INDIANAPOLIS -- The NFL doesn't like to rest on their laurels when it comes to the tentpole events.
It's the reason the draft left Radio City Music Hall and the explanation for how media day morphed into Super Bowl Opening Night Fueled by Gatorade featuring the X-Ambassadors. These events never get smaller. They sprawl.
We're seeing that with the NFL Scouting Combine in Indianapolis this year. Where there was once a single podium for coaches and front office executives tucked in a Lucas Oil Stadium cafeteria, there are now eight risers spread out across a convention hall. Where you once saw a gaggle of autograph seekers in the hallway, there is now a massive NFL Experience setup that covers a city block.
Packers coach Mike McCarthy captured the uncertainty that comes with change at the beginning of his Wednesday media availability.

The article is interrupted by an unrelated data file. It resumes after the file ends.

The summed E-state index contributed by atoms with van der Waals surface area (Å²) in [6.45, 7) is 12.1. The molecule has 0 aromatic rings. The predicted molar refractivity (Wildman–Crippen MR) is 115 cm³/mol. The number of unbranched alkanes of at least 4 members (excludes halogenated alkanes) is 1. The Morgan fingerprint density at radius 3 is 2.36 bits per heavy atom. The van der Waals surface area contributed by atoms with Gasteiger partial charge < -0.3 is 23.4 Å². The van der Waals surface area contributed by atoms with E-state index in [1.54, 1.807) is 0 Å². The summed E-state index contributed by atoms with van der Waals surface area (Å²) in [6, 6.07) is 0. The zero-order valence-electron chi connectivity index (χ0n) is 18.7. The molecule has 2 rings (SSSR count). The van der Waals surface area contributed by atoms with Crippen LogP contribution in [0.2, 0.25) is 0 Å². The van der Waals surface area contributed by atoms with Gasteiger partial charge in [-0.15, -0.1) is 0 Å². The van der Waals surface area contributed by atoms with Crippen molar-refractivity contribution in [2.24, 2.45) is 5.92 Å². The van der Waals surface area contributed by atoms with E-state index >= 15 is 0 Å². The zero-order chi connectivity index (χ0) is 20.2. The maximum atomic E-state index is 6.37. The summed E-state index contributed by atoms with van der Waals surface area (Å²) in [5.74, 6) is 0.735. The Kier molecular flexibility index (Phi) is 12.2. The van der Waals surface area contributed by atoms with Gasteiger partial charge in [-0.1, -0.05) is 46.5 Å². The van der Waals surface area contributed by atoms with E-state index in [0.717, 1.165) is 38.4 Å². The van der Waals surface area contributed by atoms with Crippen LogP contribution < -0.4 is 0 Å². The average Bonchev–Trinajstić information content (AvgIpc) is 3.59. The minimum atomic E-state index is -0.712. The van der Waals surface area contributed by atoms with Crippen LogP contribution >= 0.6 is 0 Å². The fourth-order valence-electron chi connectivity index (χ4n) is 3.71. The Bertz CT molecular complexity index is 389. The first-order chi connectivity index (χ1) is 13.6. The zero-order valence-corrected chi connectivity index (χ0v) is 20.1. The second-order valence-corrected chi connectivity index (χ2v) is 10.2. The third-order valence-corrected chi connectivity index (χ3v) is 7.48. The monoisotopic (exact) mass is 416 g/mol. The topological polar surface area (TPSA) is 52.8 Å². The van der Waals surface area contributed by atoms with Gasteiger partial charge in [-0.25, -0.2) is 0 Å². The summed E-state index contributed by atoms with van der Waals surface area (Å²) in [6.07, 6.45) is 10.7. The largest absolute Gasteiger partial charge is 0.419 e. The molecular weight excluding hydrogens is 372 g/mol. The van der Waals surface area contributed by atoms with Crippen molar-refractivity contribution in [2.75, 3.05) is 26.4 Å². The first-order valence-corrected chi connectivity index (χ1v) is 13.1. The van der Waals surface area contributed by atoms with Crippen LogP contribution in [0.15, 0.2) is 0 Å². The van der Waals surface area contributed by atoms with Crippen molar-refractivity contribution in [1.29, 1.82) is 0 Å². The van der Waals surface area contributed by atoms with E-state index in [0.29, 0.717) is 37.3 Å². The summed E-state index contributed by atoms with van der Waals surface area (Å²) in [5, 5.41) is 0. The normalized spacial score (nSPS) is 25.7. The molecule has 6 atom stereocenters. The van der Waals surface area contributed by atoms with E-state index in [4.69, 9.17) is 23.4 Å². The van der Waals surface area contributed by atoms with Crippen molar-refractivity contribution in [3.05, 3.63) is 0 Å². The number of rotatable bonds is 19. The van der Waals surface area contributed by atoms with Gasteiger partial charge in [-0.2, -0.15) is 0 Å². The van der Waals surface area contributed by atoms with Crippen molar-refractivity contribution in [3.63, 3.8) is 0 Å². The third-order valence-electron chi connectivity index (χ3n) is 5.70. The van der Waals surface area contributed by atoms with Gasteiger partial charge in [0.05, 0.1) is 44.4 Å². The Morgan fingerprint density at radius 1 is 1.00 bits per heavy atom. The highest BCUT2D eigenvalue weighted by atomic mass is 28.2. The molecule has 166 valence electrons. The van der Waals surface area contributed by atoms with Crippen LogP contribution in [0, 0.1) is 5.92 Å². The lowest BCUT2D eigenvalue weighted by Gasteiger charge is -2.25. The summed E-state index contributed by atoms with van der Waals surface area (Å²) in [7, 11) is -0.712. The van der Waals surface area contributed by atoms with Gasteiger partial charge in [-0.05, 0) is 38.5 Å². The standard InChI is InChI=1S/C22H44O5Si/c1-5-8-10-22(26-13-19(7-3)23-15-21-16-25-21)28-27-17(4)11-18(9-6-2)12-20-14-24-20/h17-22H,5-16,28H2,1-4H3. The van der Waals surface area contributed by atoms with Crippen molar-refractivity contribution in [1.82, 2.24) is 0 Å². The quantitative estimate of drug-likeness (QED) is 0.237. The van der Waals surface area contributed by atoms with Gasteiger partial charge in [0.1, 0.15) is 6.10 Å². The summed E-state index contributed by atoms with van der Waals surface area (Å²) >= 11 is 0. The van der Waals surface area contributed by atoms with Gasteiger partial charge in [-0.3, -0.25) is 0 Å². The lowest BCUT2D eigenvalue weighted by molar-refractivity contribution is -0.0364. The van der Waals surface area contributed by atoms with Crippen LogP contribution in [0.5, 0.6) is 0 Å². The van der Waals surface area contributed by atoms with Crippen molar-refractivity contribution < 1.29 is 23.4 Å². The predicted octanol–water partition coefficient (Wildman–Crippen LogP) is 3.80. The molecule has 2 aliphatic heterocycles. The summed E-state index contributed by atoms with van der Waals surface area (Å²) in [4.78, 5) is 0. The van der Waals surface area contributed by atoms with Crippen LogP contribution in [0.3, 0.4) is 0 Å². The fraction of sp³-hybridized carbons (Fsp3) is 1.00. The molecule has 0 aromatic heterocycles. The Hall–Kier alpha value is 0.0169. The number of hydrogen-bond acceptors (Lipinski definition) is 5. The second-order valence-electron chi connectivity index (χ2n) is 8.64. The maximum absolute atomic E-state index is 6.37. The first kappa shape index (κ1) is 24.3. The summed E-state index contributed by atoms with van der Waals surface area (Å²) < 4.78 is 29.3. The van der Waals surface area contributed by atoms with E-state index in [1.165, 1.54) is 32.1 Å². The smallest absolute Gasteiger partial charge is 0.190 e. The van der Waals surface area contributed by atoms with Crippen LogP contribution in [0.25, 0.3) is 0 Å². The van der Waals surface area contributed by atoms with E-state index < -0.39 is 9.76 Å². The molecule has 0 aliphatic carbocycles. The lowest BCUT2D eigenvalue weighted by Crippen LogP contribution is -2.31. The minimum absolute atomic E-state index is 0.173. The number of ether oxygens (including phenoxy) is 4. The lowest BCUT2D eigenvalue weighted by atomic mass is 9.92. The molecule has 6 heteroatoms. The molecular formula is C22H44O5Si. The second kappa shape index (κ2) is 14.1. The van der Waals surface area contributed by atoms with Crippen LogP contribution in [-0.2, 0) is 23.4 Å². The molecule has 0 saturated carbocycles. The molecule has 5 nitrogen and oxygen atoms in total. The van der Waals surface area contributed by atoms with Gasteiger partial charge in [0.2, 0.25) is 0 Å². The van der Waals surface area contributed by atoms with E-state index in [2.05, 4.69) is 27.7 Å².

"Hey, before I start where did the other guys put their hands at?" McCarthy said, interrupting the first question. "This is a new setup here, huh? Don't know where the hell to put my hands at."
In between the press conference risers and Experience setup is a conspicuous section of the Indiana Convention Center that best captures the fast evolution of the combine from insider-only affair to public spectacle.
That's right. For the first time, the NFL has opened up the bench press drill to the public. Fans in attendance are encouraged to be respectful of the participants, but also can be as loud as they want. The NFL should go full-Sly and reward an 18-wheeler to the kid that lifts the bar the most times. Remember readers: The world meets nobody halfway.
I can't decide if I love or hate this idea. A pump audience might be the ultimate dream scenario for the terrible meathead at your local gym, but for these prospects, the bench is part of a massively important job interview. Then again, these guys have been performing for huge crowds since they were teenagers.
A few hundred hospitable Hoosiers is unlikely to present a terrible obstacle.